You didnt get very involved in that experimentation and promiscuity growing up in the South?
I was intrigued. I wanted to know the emotional after-effects. Im not really attracted to gay culture in a sensual sense. Im interested in people that are not like me, who are not extroverted and flamboyant. Im interested in finding people that are confused and in need of something.

Wouldnt you say youre confused and in need of something yourself?
I guess I would say that. I would say we are all. Some people do it more quietly than others. I do it very loudly.

So, have you hung up your dresses? Are you done with the crazy stage antics?
For now. [With that], I was never really making a statement. I was always just kind of taking the piss out. People started referring to me as this hideous person, a freak, and my first reaction to that was, Do you want to see how much of a freak I am really? Lets play. Im intrigued by that: Get a persona and destroy it, and then say, Oh, by the way, that persona was meaningless -- that wasnt me. Thats what intrigued me about Bowie.

You dont think that person with the fake blood and dresses is you?
I think thats the kid me, my childhood self throwing a tantrum in its current stifled repressed situation. It was all about the sensation. I dont mean to be sensationalist, but I dont really give a shit if people think thats what it is.

So when you say its all about the sensation, do you mean its more the sensation you get?
The evocative sense. Not causing a stir but evoking something for the audience. I was thinking a lot about the abuse Id gone through as a child, and it was kind of that character -- the abused child. The dress represented my being forced into a feminine role. Not by my parents. Other kids -- neighborhood boys and stuff -- they sexualized me at a very young age.

Do you think you enjoyed playing the feminine role as a child?
I embraced it. In a certain way, my mom and my sister often let me do whatever I wanted. I wanted to wear frilly dresses and high heels and run around the house. That was kind of a big deal when I was growing up because I wanted to go to the grocery store in my dress, and they were like, You can do that around the house, but you cant go out.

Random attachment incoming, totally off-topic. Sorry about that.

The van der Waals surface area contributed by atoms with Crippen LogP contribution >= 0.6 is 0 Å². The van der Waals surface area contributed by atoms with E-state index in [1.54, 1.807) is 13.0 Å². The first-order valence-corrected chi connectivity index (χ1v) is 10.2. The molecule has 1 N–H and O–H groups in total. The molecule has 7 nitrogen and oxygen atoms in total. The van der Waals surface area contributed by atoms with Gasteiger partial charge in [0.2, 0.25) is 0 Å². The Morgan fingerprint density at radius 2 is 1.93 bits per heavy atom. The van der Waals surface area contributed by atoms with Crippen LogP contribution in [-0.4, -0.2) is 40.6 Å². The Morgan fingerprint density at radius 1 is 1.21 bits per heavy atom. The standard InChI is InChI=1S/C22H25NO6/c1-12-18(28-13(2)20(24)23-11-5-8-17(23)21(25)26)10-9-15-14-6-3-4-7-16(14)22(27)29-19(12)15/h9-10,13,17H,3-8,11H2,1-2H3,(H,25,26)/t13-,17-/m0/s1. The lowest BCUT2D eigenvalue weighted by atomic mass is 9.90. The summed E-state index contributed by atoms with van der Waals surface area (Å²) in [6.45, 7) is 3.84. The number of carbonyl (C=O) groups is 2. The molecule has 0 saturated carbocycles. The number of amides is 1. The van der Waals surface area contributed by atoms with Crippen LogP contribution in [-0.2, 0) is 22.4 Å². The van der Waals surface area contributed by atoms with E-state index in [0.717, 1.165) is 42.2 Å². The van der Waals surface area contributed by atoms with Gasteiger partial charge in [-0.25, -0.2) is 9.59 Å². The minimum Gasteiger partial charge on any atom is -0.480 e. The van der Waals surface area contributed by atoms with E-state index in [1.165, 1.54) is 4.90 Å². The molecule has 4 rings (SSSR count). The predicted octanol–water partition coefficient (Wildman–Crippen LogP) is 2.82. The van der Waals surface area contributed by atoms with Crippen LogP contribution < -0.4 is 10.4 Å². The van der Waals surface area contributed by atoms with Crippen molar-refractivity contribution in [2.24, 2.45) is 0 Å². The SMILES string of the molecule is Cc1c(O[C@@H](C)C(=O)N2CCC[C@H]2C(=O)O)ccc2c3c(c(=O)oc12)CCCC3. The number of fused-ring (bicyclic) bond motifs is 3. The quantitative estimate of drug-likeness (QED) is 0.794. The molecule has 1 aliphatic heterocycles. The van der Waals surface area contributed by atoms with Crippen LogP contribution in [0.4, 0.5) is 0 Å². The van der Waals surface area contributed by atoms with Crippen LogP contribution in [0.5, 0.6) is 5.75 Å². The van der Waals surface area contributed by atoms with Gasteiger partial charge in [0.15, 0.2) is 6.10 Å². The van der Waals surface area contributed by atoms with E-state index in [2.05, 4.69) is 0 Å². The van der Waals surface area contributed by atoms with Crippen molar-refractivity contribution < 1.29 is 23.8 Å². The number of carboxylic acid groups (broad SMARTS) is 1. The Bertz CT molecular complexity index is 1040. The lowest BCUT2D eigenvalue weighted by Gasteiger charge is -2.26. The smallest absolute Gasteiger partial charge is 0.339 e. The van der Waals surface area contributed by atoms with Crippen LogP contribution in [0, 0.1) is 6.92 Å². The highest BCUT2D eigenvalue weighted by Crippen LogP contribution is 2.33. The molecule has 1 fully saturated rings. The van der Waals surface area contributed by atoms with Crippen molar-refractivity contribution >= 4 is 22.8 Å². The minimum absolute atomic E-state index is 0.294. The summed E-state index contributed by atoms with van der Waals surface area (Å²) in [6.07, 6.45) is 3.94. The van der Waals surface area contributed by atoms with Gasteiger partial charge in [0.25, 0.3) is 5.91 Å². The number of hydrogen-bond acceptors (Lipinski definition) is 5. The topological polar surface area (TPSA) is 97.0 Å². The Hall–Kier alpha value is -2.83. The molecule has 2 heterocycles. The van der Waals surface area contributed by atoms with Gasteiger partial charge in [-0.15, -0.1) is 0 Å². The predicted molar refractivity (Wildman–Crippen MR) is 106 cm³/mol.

Your mother was actually pretty amenable as far as your gender bending was concerned.
There were obviously limits. Its one thing to be interested in experimenting with gender roles at that age. Its another thing to be abused while thats happening. It creates a freeze on your mental development.

But it wasnt your parents who abused you.
My God, no. My parents love me very much and have always supported me no matter what Ive done, which is saying a lot because my dad is a conservative republican Christian.

Do your parents think, Hes crazy on stage, hes going to be crazy off stage?
Theres a big article in The New York Times from when we played at the Mercury Lounge and a photo of me screaming like a lunatic, the mic covered in fake blood, and [Im wearing] the dress, and I remember walking into the kitchen [at my parents house] and [my dad] had it taped to the refrigerator door.

Was he proud of it?
He was very proud of it. He was like, I dont like what youre doing, but Im very proud that youre doing it. Thats pretty amazing. He knows that Im not trying to play games with peoples minds. I get e-mails all the time that are like I dont know that Im gay, and I dont know that Im straight, but Im attracted to this boy and he doesnt like me back. All I can write back is Good luck, you know? I would love to have wisdom, and hopefully someday I will have wisdom, but Im still stuck in the confusion.

Would you say your music is the wisdom you can offer at this point?
Its the best thing I can offer. Its what I try to do -- something therapeutic. I want to create healing music, the kind of records I wanted to hear when I was first infatuated with my best friend and had that love glow -- that feeling that the world is awesome, but then you start realizing that its imperfect. Its what Im trying to capture.

Check out Deerhunter's trippy video for "Strange Lights" here.